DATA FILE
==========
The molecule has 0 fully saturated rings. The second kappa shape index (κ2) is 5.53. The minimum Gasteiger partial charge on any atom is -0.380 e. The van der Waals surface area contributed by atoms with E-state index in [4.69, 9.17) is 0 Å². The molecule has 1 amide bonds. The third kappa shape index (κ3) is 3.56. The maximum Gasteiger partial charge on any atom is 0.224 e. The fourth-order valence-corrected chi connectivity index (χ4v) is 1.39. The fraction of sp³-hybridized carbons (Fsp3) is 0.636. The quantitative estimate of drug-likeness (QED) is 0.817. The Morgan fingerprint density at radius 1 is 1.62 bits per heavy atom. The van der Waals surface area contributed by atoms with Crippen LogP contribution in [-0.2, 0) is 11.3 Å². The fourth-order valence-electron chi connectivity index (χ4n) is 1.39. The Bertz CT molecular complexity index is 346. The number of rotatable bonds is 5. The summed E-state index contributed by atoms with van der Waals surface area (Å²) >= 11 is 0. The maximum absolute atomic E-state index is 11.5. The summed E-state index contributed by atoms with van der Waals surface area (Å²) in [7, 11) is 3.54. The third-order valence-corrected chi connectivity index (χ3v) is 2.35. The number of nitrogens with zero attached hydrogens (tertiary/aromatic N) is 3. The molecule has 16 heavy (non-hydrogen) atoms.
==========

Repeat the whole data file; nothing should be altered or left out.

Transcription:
The molecule has 0 fully saturated rings. The second kappa shape index (κ2) is 5.53. The minimum Gasteiger partial charge on any atom is -0.380 e. The van der Waals surface area contributed by atoms with E-state index in [4.69, 9.17) is 0 Å². The molecule has 1 amide bonds. The third kappa shape index (κ3) is 3.56. The maximum Gasteiger partial charge on any atom is 0.224 e. The fourth-order valence-corrected chi connectivity index (χ4v) is 1.39. The fraction of sp³-hybridized carbons (Fsp3) is 0.636. The quantitative estimate of drug-likeness (QED) is 0.817. The Morgan fingerprint density at radius 1 is 1.62 bits per heavy atom. The van der Waals surface area contributed by atoms with Crippen LogP contribution in [-0.2, 0) is 11.3 Å². The fourth-order valence-electron chi connectivity index (χ4n) is 1.39. The Bertz CT molecular complexity index is 346. The number of rotatable bonds is 5. The summed E-state index contributed by atoms with van der Waals surface area (Å²) >= 11 is 0. The maximum absolute atomic E-state index is 11.5. The summed E-state index contributed by atoms with van der Waals surface area (Å²) in [7, 11) is 3.54. The third-order valence-corrected chi connectivity index (χ3v) is 2.35. The number of nitrogens with zero attached hydrogens (tertiary/aromatic N) is 3. The molecule has 16 heavy (non-hydrogen) atoms.